Saturday, 15 March 2008

This can't be right

22 Jan van Eyck, Ghent altarpiece
(c1425-1433) St Bavo's Cathedral, Ghent
Getting there: easy

Using transparent layers of paint, bound by an oil medium, Jan van Eyck conjured up an almost hallucinatory facsimile of textures and surfaces. The sparkle of jewels, the hairs of a beard, the feathers of an angel's wing - in his work such things appear in a manner that still, nearly six centuries later, seems almost miraculous. This is one of the most enthralling achievements in the history of art.

D Eurostar to Brussels, then local train 23 Statue of Coatlícue (15th century) Aztec; Museo Nacional de Anthropologia, Mexico City Getting there: Bearable Her severed head replaced by two fanged serpents, her hands and feet transformed into claws, a necklace of severed hands and hearts, Coatlícue is at once the greatest of Aztec sculptures and the most fearsome. When this nightmarish work was dug up in the 18th century, it was nervously reburied. Coatlícue embodies the power of art to terrify.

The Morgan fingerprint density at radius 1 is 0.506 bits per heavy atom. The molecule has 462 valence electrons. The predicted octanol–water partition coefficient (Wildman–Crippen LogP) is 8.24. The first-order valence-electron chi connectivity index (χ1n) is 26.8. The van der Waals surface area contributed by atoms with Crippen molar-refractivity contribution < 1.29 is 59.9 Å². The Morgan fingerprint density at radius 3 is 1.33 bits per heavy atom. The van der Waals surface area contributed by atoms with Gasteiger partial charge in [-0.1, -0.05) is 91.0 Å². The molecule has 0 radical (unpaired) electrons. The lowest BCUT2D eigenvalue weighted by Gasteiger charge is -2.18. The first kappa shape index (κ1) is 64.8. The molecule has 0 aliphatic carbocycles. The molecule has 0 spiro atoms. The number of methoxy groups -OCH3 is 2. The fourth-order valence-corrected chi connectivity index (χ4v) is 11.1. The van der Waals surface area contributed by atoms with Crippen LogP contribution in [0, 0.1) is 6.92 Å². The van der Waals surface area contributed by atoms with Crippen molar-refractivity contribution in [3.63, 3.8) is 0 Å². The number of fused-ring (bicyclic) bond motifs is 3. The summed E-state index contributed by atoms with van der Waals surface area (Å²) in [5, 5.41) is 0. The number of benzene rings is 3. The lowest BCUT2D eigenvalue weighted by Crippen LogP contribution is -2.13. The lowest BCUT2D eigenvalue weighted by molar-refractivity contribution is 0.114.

• Twelve hours non-stop by air

    The World's 50 Best Works of Art (and how to see them) - Telegraph

  • Twelve hours by plane from London to Ghent? Local train 23 to Mexico City? But why? The power of art to terrify? I'll say.